September 27, 2012 In the current issue of The New Yorker, Nashvillian Tony Earley takes Jack from “Jack and the Beanstalk” on a wild new adventure, pitting him against a stubborn dog guarding a bridge. In an accompanying online interview with Deborah Treisman, Earley describes the origins of “Jack and the Mad Dog”—a story that sprang from family lore, Appalachian twists on the English Jack tales, and questions about Jack’s fate both as a character and as a mode of storytelling. Of these folk tales’ waning popularity, Earley asks, “What happens if the day comes when nobody tells his stories at all? What happens to Jack and the other characters? To them, that would probably seem like the apocalypse—the collapse not only of their world but of the narrative conventions that created it.”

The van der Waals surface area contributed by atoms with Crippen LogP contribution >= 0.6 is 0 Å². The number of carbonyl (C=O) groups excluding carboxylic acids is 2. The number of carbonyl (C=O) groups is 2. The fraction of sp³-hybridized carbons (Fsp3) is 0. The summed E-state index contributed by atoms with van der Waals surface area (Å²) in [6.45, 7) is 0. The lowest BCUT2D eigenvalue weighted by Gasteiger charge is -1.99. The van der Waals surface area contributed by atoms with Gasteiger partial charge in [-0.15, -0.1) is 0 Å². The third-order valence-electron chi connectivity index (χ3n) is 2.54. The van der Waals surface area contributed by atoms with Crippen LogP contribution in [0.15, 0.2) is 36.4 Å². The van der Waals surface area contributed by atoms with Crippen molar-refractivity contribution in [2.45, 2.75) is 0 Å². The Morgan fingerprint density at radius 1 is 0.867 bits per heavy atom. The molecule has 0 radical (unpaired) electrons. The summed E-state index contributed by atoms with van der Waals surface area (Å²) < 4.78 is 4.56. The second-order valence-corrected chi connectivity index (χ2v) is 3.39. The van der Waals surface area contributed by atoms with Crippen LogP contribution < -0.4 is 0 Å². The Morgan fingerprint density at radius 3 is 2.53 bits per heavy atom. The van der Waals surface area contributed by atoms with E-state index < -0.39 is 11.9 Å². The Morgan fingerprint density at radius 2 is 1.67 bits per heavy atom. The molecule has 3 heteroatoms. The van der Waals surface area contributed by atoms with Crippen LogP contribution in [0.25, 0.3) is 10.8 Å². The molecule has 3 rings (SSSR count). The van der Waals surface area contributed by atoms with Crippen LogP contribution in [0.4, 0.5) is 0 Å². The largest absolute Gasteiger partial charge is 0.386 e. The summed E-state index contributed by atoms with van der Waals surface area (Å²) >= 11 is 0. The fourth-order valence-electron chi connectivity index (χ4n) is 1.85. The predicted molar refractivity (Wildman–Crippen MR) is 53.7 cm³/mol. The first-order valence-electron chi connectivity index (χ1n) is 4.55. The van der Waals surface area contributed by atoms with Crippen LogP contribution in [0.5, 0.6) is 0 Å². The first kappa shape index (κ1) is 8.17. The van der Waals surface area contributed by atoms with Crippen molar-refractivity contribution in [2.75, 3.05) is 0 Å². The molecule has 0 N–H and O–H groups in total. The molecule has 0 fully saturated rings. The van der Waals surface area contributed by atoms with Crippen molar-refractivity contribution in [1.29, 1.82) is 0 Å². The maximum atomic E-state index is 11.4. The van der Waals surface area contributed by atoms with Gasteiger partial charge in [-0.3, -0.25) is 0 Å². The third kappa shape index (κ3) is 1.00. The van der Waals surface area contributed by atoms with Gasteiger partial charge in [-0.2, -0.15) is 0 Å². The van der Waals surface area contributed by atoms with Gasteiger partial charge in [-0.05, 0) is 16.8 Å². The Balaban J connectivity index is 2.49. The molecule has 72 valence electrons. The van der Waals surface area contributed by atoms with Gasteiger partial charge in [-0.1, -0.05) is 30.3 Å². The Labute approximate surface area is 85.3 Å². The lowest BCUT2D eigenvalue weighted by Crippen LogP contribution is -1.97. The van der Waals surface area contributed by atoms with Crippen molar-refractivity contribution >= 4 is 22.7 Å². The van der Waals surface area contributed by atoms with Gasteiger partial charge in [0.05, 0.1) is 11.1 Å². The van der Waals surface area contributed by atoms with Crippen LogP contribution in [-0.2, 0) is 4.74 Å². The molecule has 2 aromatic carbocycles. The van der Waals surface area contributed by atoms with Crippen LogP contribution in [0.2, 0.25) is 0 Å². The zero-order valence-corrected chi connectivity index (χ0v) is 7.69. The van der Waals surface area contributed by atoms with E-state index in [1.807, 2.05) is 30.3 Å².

In the interview, Earley also reveals that this story will appear in a collection called Mr. Tall, forthcoming in 2014. Earley, author of the novels Jim the Boyand The Blue Star, holds the Samuel Milton Fleming Chair in English at Vanderbilt University.
To read Chapter 16’s interview with Tony Earley, click here. To read Tony Earley’s tribute to William Gay, click here. For more updates on Tennessee authors, please visit Chapter 16’s News & Notes page, here.